Froyle House
Froyle House 1912

Froyle House 1998

Froyle House in Upper Froyle is today the headquarters of the Treloar Trust. The old picture was taken in 1912 and the modern one in summer 1998. There are quite a few visible changes between the pictures:-
  • The glazed verandah has been demolished
  • The roof line of both the main house and the rear extension has been tidied up considerably.
  • The exterior has been painted.

The house was Grade 2 Listed in July 1963. English Heritage gives the following information:-
Froyle House 31/07/63 II Large house and service wing, the house used as offices, and the wing as flats. Built for Thomas Burmindham 1820. Stucco, with a low pitched hipped slate roof. 3-storeyed almost square, block,of a severely classical form with symmetrical elevations. Front (south-east) of 1.3.1. windows, the features have only slight projection; projecting centrepiece, thin coping to a shallow parapet, plain band, 2nd floor moulded band, continuing as a cornice in the centrepiece, above a plain frieze and 4 short pilasters with moulded caps, and plain base (continuing as a plinth to the 1st floor level), 1st floor moulded cill band, which continues in the centrepiece as the cornice to a dentilled entablature, above 4 pilasters with moulded caps and bases, plain plinth; the ground floor openings extend to plinth level, the side windows having above them a cornice on brackets. Casements. Plain doorway, with double doors of 3 panels. The south west elevation has 4 windows, although the centre has been altered by the later insertion of a splayed bay with a slate roof; the other ground-floor windows are of lesser height (than those of the front) the space above containing plain panels. The north-east elevation is similar not as wide but still of 4 windows (some now filled as panels but the others with sashes); set back at the north side in an angled unit, containing a tall round-headed staircase window. The rear (north-west) elevation is divided, but the return face from the south west corner has 2 wider windows, and there is a large French window (of 3 lights) below a cambered opening; at the east side is a loggia linked to the service wing. The service wing is an L-shaped block extending from the north corner; it has 2 storeys and irregular fenestration. Hipped slate roof, painted brick walls, sash windows, and an entrance at the junction with the main block. Inside the main block, the plain staircase is original, and also doorways and some plain marble fireplaces; the hall has a marble floor.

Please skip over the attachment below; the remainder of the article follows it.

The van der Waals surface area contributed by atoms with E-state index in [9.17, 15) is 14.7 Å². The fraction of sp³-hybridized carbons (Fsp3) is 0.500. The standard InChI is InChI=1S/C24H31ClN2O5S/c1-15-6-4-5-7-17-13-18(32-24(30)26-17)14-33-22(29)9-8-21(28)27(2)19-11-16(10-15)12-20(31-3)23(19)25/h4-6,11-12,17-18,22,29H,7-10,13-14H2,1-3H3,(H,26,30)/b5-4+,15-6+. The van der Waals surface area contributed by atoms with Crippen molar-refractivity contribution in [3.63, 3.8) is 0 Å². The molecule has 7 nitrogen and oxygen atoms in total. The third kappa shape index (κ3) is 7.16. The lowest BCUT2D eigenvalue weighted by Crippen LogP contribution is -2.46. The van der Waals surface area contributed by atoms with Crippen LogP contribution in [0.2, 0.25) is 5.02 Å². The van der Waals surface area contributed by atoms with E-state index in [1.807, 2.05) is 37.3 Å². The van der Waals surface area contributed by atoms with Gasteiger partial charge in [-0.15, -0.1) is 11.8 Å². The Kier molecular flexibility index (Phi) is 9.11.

Information from English Heritage, Images of England